Isla Magueyes

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Isla Magueyes
Isla Magueyes is located in Puerto Rico
Isla Magueyes
Isla Magueyes
Isla Magueyes is located in Lesser Antilles
Isla Magueyes
Isla Magueyes
Isla Magueyes is located in Caribbean
Isla Magueyes
Isla Magueyes
Coordinates17°58′08″N 67°02′39″W / 17.96889°N 67.04417°W / 17.96889; -67.04417Coordinates: 17°58′08″N 67°02′39″W / 17.96889°N 67.04417°W / 17.96889; -67.04417
ArchipelagoGreater Antilles
Area0.072 km2 (0.028 sq mi)
Additional information
Time zone

Isla Magueyes (Isle of Maguey) is a 7.2 hectares (0.028 sq mi; 0.072 km2) island 50 metres (160 ft) from the southwest coast of the island of Puerto Rico.[1] It is encircled with mangrove and has an interior of dry scrub habitat, where it gets its name.[2] It is named for the presence of many century plants or maguey (Agave americana). The surrounding shelf of the island is mostly coral reef. There are buildings on the western end of the island associated with the Department of Marine Sciences, University of Puerto Rico at Mayagüez.[3] UPR- Mayagüez is the most important center in the Atlantic region for the study of tropical marine science due to its location, facilities, and first-rate researchers.[4] The research facilities includes the Puerto Rico Water Resources and Environmental Research Institute, the Caribbean Coral Reef Institute (CCRI), the Research and Development Center, the Agricultural Research Station and the Caribbean Atmospheric Research Center (ATMOSCarib).[3][4]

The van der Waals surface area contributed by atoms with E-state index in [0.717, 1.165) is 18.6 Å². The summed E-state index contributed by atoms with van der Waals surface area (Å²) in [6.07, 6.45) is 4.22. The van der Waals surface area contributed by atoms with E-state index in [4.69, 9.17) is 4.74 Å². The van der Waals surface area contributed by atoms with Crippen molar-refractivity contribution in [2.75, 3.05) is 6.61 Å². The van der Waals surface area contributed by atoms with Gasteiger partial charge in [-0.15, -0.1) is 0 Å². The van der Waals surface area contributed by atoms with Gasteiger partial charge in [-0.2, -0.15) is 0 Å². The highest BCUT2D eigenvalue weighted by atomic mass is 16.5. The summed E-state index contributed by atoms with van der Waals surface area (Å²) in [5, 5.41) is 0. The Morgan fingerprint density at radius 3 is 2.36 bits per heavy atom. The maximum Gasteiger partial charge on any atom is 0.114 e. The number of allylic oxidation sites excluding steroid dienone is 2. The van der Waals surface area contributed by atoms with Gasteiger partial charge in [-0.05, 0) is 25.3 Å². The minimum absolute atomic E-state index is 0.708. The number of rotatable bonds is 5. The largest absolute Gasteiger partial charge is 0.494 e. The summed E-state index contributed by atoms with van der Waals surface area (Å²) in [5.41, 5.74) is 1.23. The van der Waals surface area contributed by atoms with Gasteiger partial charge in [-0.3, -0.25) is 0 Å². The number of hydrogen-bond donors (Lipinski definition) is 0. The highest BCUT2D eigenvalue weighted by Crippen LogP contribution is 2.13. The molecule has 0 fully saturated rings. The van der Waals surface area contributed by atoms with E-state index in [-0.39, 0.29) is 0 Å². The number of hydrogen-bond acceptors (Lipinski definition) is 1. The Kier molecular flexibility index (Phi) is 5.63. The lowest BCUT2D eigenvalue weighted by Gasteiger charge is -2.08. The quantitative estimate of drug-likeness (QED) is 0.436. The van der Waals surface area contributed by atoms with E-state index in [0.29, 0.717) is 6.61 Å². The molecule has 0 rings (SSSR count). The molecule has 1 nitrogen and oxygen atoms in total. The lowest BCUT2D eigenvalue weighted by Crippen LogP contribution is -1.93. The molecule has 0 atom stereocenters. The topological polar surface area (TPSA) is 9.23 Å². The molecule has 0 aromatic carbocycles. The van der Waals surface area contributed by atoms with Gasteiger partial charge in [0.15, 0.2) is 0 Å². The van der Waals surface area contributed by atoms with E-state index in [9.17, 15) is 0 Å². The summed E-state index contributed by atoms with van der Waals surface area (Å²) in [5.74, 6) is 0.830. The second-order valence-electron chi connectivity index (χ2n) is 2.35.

A free-ranging colony of feral Cuban iguanas, released from a zoo that was closed on the island in the 1950s inhabit all parts of the island.[1][2][5][6] While the iguanas are endangered in their native Cuba and are currently protected by the US Endangered Species Act, there has been talk of eliminating or reducing the population here as they are considered an invasive species. Currently dogs, cats, and most tourists are barred from the island to protect the iguanas.[7] This has turned the island into somewhat of an unofficial bird sanctuary and brown pelicans, cattle egrets, and herons are commonly observed here.[7]

The iguana colony has been used as a research control group for various experiments concerning animal communication and evolution.[8]


  1. ^ a b Allison Alberts (2004). Iguanas: biology and conservation. University of California Press. p. 217. ISBN 0-520-23854-0.
  2. ^ a b Cohen, Tina; Ron Bernthal (2006). Puerto Rico Off the Beaten Path. GPP Travel. p. 192. ISBN 978-0-7627-4211-0.
  3. ^ a b "Department of Marine Sciences". University of Puerto Rico – Mayagüez (UPRM). Retrieved December 20, 2009.
  4. ^ a b "Caribbean Coral Reef Institute Website". University of Puerto Rico – Mayagüez (UPRM). Retrieved December 20, 2009.
  5. ^ Brendan Sainsbury, Nate Cavalieri (2008). Puerto Rico. Lonely Planet. p. 206. ISBN 1-74104-723-4.
  6. ^ Christian, Keith A. (1986). "Aspects of the life history of Cuban Iguanas on Isla Magueyes, Puerto Rico" (PDF). Caribbean Journal of Science. University of Puerto Rico. 22 (3–4): 159–164. Retrieved December 4, 2009.
  7. ^ a b Williams, E. H.; L. Bunkley-Williams; I. Lopez-Irizarry (1992). "Die-off of brown pelicans in Puerto Rico and the United States Virgin Islands". American Birds. 46 (12): 1106–1108.
  8. ^ Martins, Emilia P.; J. Lamont (1998). "Evolution of communication and social behavior: a comparative study of Cyclura rock iguanas". Animal Behaviour. Animal Behavior Society. 55 (6): 1685–1706. doi:10.1006/anbe.1997.0722. PMID 9642012.